Amidst the discussions about content standards, curriculum and teaching strategies, it's easy to lose sight of the big goals behind education, like giving students tools to deepen their quantitative and qualitative understanding of the world. Teaching for understanding has always been a challenge, which is why Harvard’s Project Zero has been trying to figure out how great teachers do it.
Some teachers discuss metacognition with students, but they often simplify the concept by describing only one of its parts -- thinking about thinking. Teachers are trying to get students to slow down and take note of how and why they are thinking and to see thinking as an action they are taking. But two other core components of metacognition often get left out of these discussions -- monitoring thinking and directing thinking. When a student is reading and stops to realize he’s not really understanding the meaning behind the words, that’s monitoring. And most powerfully, directing thinking happens when students can call upon specific thinking strategies to redirect or challenge their own thinking.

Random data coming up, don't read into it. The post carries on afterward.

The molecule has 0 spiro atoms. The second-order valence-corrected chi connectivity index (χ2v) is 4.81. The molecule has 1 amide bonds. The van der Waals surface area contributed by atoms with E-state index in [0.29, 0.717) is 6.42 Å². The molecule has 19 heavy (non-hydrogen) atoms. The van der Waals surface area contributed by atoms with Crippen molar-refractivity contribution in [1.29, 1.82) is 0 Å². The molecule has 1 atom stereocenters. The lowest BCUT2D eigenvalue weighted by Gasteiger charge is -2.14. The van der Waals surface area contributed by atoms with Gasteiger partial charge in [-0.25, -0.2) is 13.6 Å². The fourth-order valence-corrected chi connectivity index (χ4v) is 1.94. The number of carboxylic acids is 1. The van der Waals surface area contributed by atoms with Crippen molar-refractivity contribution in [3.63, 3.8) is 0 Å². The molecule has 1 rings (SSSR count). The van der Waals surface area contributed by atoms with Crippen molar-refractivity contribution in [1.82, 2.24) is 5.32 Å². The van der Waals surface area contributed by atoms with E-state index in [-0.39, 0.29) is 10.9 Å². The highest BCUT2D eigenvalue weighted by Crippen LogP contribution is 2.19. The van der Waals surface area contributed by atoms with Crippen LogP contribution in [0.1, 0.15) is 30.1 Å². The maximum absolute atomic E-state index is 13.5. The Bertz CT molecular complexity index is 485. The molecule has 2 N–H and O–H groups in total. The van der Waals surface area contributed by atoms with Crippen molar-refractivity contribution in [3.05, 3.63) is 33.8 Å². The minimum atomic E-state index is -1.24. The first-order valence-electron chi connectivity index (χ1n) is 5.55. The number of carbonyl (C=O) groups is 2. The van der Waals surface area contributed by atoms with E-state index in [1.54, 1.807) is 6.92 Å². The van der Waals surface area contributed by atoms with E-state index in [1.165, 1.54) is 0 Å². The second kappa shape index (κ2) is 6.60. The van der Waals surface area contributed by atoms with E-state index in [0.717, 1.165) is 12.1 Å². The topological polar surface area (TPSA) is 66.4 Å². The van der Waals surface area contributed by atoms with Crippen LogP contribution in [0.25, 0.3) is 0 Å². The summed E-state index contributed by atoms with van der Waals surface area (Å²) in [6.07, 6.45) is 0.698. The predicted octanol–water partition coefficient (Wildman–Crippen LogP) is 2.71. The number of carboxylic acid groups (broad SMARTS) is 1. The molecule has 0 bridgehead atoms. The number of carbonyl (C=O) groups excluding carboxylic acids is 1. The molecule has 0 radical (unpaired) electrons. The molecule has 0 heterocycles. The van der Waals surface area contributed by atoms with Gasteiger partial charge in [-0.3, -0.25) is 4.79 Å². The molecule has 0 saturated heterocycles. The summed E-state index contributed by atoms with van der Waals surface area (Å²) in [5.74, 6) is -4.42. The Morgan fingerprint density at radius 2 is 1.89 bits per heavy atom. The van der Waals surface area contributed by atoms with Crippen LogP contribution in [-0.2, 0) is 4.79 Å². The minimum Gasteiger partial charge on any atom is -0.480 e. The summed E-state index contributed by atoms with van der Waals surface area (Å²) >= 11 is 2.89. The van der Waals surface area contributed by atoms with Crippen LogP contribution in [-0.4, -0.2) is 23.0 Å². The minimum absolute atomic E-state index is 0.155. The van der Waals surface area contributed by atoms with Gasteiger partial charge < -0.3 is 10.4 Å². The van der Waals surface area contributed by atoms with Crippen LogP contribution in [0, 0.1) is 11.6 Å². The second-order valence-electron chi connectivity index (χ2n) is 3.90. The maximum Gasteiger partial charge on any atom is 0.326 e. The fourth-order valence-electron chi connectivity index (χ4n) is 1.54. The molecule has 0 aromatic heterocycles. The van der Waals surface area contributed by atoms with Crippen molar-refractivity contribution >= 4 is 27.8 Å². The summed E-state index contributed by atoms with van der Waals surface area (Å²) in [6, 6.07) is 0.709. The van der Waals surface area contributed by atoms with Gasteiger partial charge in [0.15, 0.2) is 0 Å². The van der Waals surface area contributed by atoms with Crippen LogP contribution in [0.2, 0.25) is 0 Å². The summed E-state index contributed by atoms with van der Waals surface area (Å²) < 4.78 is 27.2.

“When we have a rich meta-strategic base for our thinking, that helps us to be more independent learners,” said Project Zero senior research associate Ron Ritchhart at a Learning and the Brain conference. “If we don’t have those strategies, if we aren’t aware of them, then we’re waiting for someone else to direct our thinking.”
Helping students to “learn how to learn” or in Ritchhart’s terminology, become “meta-strategic thinkers” is crucial for understanding and becoming a life-long learner. To discover how aware students are of their thinking at different ages, Ritchhart has been working with schools to build “cultures of thinking.” His theory is that if educators can make thinking more visible, and help students develop routines around thinking, then their thinking about everything will deepen.
His research shows that when fourth graders are asked to develop a concept map about thinking, most of their brainstorming centers around what they think and where they think it. “When students don’t have strategies about thinking, that’s how they respond – what they think and where they think,” Richhart said. Many fifth graders start to include broad categories of thinking on their concept maps like “problem solving” or “understanding.” Those things are associated with thinking, but fifth graders often haven’t quite hit on the process of thinking.